Dr. Williams stood up. "It's time we had some dinner," he said.
A little later we were seated in a booth in a roadside restaurant on Highway 77. As we scanned the big menu, the doctor suddenly leaned forward and said, "You know, I'm glad you came to Dallas and insisted on this write-up. Not because I want any attention focused on me. I still say I don't deserve that. But just talking about polo—and a little about medicine—has made me realize how fortunate I am to have had these interests. I love them both." He thought a minute and then he said carefully: "I believe I'd rather operate than play polo."
A waitress, a pretty, languid Texas girl, had come to the booth and stood there, pencil poised. The doctor looked at her and then looked at the menu again. He lowered it and went on: "You know, I wish every man could come to the age of 50 with a sport that he can play year round. He'll work better for it. Of course, a man can't take up a game like polo at 50, but there are lots of things he can do. Golf—without that blasted cart, mind you—swimming, volleyball. I saw somewhere that Dr. Paul Dudley White, General Eisenhower's doctor, is preaching the gospel of bicycle riding. He's campaigning for bicycle paths to be built along roadways. That's all to the good."
The waitress stood there. She yawned.
Dr. Williams glanced at the girl, and continued:
"As I say, this write-up business has reminded me of the joy I've had from polo. I've played all over the United States and in Hawaii, too. I've made wonderful friends. I wouldn't begin to mention their names, I'd be sure to forget somebody. They're wonderful people in polo, simply wonderful."
The waitress scratched her head with the eraser end of her pencil. "I could recommend the filet mignon highly," she drawled.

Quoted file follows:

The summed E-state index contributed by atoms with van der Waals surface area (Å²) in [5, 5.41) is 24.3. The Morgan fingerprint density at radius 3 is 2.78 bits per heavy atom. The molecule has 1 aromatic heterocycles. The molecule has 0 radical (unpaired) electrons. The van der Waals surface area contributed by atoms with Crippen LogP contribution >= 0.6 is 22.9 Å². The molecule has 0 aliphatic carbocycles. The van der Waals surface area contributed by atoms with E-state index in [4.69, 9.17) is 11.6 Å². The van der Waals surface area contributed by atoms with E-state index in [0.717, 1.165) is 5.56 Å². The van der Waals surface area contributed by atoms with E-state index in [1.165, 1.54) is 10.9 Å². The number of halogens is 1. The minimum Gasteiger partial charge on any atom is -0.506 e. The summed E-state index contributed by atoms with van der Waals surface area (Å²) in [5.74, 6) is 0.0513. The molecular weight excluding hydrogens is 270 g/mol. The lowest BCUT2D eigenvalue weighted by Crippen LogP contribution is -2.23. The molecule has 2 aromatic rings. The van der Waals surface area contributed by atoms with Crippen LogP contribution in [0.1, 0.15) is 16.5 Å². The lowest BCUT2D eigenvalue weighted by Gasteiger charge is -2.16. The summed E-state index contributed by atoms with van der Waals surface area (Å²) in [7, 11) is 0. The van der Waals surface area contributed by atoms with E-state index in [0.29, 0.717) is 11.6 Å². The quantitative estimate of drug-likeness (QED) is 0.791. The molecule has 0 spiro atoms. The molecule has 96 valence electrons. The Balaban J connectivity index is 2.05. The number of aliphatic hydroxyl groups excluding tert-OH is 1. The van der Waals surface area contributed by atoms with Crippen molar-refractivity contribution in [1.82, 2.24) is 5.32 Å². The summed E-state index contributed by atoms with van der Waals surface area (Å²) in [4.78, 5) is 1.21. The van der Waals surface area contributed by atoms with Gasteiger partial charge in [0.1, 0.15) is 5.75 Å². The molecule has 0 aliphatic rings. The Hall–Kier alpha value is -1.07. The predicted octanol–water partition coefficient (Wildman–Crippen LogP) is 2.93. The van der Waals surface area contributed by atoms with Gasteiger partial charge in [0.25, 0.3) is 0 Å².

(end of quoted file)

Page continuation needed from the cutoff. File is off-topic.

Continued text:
The doctor ignored her. "Last summer," he said, "I went to England with an American team that included Alan Corey and George Sherman of Meadow Brook on Long Island, Billy Hudson and Juan Rodriquez of Dallas. It was a 21-goal team with Corey at 9, Sherman at 3, Hudson at 2 and Rodriquez at 7. By the way, George Sherman is vice-chairman of the U.S. Polo Association. I was along as a spare. My handicap had dropped from 2 to one, partly because of this shoulder condition. But I was well represented as far as the ponies were concerned. 1 shipped over three of my own and Hudson had three I raised and sold to him. Well, to make a long story short, I never got to play in any of the international games. The English have a rule against left-handers. However, 1 did play some polo on Cowdray Park, which is on Lord Cowdray's estate."
"You can't ever go wrong," said the waitress, "on that Kansas City sirloin."
Well," said the doctor, "the day of the biggest game of all, the British royal family was there. Afterward, everybody went to a tent that had been put up behind the royal box. Champagne was served. I tried to make myself inconspicuous because I hadn't played. But, lo and behold, Prince Philip came up to me and said, 'You're Dr. Williams. Cowdray has been telling me about you. Sorry about this left-handed rule. As you know, I couldn't play myself because I pulled a muscle in my thigh.' I was on the verge of telling the Prince what to do for that condition, but I caught myself in time. 'This man has the best medical skills of England at his beck and call,' I said to myself, 'and he doesn't require any advice from a country doctor.' Well, they couldn't have been nicer. Somebody maneuvered me over to a place near the Queen and I was presented. I couldn't tell you what I said. Then I was moved along and found myself chatting with the Queen Mother. 'Dr. Williams,' she said, 'you have some splendid horses.' Well, do you know that we got to talking, and I couldn't tell you if my life depended on it whether we talked for five minutes or 20? I never met any more friendly or gracious people."